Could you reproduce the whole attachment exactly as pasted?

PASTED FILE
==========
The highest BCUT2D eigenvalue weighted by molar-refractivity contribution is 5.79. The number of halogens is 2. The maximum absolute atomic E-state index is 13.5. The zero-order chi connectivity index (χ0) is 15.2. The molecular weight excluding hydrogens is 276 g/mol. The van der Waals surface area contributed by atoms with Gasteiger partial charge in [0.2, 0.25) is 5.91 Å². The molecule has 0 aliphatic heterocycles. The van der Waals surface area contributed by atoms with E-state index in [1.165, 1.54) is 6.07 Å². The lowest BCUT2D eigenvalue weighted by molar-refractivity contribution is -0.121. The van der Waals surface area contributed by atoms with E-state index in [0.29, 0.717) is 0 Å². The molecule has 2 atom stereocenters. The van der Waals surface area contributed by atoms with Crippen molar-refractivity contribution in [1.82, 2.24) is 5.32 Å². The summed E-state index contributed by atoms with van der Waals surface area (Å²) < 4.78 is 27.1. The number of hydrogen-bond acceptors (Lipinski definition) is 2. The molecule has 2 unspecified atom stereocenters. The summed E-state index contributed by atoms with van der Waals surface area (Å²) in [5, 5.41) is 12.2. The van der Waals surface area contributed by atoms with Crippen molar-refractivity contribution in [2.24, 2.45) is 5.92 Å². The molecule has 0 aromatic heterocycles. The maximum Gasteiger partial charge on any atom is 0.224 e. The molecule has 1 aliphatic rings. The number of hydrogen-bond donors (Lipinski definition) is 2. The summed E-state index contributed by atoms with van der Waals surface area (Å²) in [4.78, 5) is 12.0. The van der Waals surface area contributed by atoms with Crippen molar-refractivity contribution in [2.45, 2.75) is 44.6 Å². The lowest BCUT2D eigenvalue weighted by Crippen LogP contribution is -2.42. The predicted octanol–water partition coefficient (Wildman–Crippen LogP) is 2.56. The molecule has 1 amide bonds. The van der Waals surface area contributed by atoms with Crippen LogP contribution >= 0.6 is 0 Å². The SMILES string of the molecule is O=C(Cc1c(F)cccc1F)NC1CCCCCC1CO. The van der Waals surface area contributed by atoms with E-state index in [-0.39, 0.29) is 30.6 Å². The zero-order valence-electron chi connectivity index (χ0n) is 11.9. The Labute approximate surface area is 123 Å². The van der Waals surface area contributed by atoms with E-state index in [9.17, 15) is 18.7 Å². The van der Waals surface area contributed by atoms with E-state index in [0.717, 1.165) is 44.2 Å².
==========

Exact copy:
The highest BCUT2D eigenvalue weighted by molar-refractivity contribution is 5.79. The number of halogens is 2. The maximum absolute atomic E-state index is 13.5. The zero-order chi connectivity index (χ0) is 15.2. The molecular weight excluding hydrogens is 276 g/mol. The van der Waals surface area contributed by atoms with Gasteiger partial charge in [0.2, 0.25) is 5.91 Å². The molecule has 0 aliphatic heterocycles. The van der Waals surface area contributed by atoms with E-state index in [1.165, 1.54) is 6.07 Å². The lowest BCUT2D eigenvalue weighted by molar-refractivity contribution is -0.121. The van der Waals surface area contributed by atoms with E-state index in [0.29, 0.717) is 0 Å². The molecule has 2 atom stereocenters. The van der Waals surface area contributed by atoms with Crippen molar-refractivity contribution in [1.82, 2.24) is 5.32 Å². The summed E-state index contributed by atoms with van der Waals surface area (Å²) < 4.78 is 27.1. The number of hydrogen-bond acceptors (Lipinski definition) is 2. The molecule has 2 unspecified atom stereocenters. The summed E-state index contributed by atoms with van der Waals surface area (Å²) in [5, 5.41) is 12.2. The van der Waals surface area contributed by atoms with Crippen molar-refractivity contribution in [2.24, 2.45) is 5.92 Å². The molecule has 0 aromatic heterocycles. The maximum Gasteiger partial charge on any atom is 0.224 e. The molecule has 1 aliphatic rings. The number of hydrogen-bond donors (Lipinski definition) is 2. The summed E-state index contributed by atoms with van der Waals surface area (Å²) in [4.78, 5) is 12.0. The van der Waals surface area contributed by atoms with Crippen molar-refractivity contribution in [2.45, 2.75) is 44.6 Å². The lowest BCUT2D eigenvalue weighted by Crippen LogP contribution is -2.42. The predicted octanol–water partition coefficient (Wildman–Crippen LogP) is 2.56. The molecule has 1 amide bonds. The van der Waals surface area contributed by atoms with Crippen LogP contribution >= 0.6 is 0 Å². The SMILES string of the molecule is O=C(Cc1c(F)cccc1F)NC1CCCCCC1CO. The van der Waals surface area contributed by atoms with E-state index in [-0.39, 0.29) is 30.6 Å². The zero-order valence-electron chi connectivity index (χ0n) is 11.9. The Labute approximate surface area is 123 Å². The van der Waals surface area contributed by atoms with E-state index in [9.17, 15) is 18.7 Å². The van der Waals surface area contributed by atoms with E-state index in [0.717, 1.165) is 44.2 Å².